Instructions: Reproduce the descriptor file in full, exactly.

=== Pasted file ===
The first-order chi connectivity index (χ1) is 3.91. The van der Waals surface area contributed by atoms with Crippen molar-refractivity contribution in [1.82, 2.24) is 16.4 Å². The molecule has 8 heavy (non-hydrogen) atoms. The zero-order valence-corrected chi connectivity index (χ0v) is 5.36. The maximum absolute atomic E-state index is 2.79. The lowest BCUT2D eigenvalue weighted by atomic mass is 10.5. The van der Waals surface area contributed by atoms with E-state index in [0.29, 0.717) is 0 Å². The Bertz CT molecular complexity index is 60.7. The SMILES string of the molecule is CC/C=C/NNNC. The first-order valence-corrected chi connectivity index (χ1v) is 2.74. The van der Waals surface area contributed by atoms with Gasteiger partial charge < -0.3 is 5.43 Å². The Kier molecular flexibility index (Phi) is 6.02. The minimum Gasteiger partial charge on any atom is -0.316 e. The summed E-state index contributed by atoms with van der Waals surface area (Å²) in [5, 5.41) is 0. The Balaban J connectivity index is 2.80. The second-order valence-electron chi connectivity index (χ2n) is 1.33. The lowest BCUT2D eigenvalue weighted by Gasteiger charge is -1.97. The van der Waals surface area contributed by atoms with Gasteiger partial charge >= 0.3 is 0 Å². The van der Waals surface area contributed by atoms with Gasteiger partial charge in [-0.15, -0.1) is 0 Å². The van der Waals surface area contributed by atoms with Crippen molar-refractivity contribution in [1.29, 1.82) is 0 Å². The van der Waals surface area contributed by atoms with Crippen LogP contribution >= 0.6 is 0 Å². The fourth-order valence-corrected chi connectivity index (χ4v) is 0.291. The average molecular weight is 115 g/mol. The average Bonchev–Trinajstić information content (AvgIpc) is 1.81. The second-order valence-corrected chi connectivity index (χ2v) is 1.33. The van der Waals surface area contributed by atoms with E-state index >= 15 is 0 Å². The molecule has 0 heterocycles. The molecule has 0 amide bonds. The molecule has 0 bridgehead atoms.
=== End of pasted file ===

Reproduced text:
The first-order chi connectivity index (χ1) is 3.91. The van der Waals surface area contributed by atoms with Crippen molar-refractivity contribution in [1.82, 2.24) is 16.4 Å². The molecule has 8 heavy (non-hydrogen) atoms. The zero-order valence-corrected chi connectivity index (χ0v) is 5.36. The maximum absolute atomic E-state index is 2.79. The lowest BCUT2D eigenvalue weighted by atomic mass is 10.5. The van der Waals surface area contributed by atoms with E-state index in [0.29, 0.717) is 0 Å². The Bertz CT molecular complexity index is 60.7. The SMILES string of the molecule is CC/C=C/NNNC. The first-order valence-corrected chi connectivity index (χ1v) is 2.74. The van der Waals surface area contributed by atoms with Gasteiger partial charge < -0.3 is 5.43 Å². The Kier molecular flexibility index (Phi) is 6.02. The minimum Gasteiger partial charge on any atom is -0.316 e. The summed E-state index contributed by atoms with van der Waals surface area (Å²) in [5, 5.41) is 0. The Balaban J connectivity index is 2.80. The second-order valence-electron chi connectivity index (χ2n) is 1.33. The lowest BCUT2D eigenvalue weighted by Gasteiger charge is -1.97. The van der Waals surface area contributed by atoms with Gasteiger partial charge >= 0.3 is 0 Å². The van der Waals surface area contributed by atoms with Gasteiger partial charge in [-0.15, -0.1) is 0 Å². The van der Waals surface area contributed by atoms with Crippen molar-refractivity contribution in [1.29, 1.82) is 0 Å². The van der Waals surface area contributed by atoms with Crippen LogP contribution >= 0.6 is 0 Å². The fourth-order valence-corrected chi connectivity index (χ4v) is 0.291. The average molecular weight is 115 g/mol. The average Bonchev–Trinajstić information content (AvgIpc) is 1.81. The second-order valence-corrected chi connectivity index (χ2v) is 1.33. The van der Waals surface area contributed by atoms with E-state index >= 15 is 0 Å². The molecule has 0 heterocycles. The molecule has 0 amide bonds. The molecule has 0 bridgehead atoms.